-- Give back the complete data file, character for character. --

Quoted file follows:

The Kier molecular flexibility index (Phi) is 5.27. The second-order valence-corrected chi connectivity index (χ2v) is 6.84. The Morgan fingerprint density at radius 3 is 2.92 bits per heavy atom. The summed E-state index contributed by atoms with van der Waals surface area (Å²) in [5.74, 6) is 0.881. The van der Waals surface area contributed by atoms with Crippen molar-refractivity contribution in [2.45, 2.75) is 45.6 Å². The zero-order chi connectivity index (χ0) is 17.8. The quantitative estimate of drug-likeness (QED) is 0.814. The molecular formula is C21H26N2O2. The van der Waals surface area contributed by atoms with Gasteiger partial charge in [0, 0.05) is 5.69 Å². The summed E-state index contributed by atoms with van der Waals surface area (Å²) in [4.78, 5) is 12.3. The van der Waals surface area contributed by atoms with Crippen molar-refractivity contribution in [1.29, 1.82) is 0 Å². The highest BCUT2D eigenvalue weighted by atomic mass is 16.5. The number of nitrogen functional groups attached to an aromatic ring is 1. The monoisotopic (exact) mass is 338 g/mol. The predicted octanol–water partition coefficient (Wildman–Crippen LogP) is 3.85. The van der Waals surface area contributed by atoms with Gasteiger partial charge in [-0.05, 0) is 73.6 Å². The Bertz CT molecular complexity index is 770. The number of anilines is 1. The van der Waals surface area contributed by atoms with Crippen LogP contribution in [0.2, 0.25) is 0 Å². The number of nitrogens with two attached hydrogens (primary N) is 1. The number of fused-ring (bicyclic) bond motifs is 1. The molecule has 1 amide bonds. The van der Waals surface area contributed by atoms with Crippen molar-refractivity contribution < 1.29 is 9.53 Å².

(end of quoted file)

The Kier molecular flexibility index (Phi) is 5.27. The second-order valence-corrected chi connectivity index (χ2v) is 6.84. The Morgan fingerprint density at radius 3 is 2.92 bits per heavy atom. The summed E-state index contributed by atoms with van der Waals surface area (Å²) in [5.74, 6) is 0.881. The van der Waals surface area contributed by atoms with Crippen molar-refractivity contribution in [2.45, 2.75) is 45.6 Å². The zero-order chi connectivity index (χ0) is 17.8. The quantitative estimate of drug-likeness (QED) is 0.814. The molecular formula is C21H26N2O2. The van der Waals surface area contributed by atoms with Gasteiger partial charge in [0, 0.05) is 5.69 Å². The summed E-state index contributed by atoms with van der Waals surface area (Å²) in [4.78, 5) is 12.3. The van der Waals surface area contributed by atoms with Crippen molar-refractivity contribution in [1.29, 1.82) is 0 Å². The highest BCUT2D eigenvalue weighted by atomic mass is 16.5. The number of nitrogen functional groups attached to an aromatic ring is 1. The monoisotopic (exact) mass is 338 g/mol. The predicted octanol–water partition coefficient (Wildman–Crippen LogP) is 3.85. The van der Waals surface area contributed by atoms with Gasteiger partial charge in [-0.05, 0) is 73.6 Å². The Bertz CT molecular complexity index is 770. The number of anilines is 1. The van der Waals surface area contributed by atoms with Crippen LogP contribution in [0.2, 0.25) is 0 Å². The number of nitrogens with two attached hydrogens (primary N) is 1. The number of fused-ring (bicyclic) bond motifs is 1. The molecule has 1 amide bonds. The van der Waals surface area contributed by atoms with Crippen molar-refractivity contribution < 1.29 is 9.53 Å².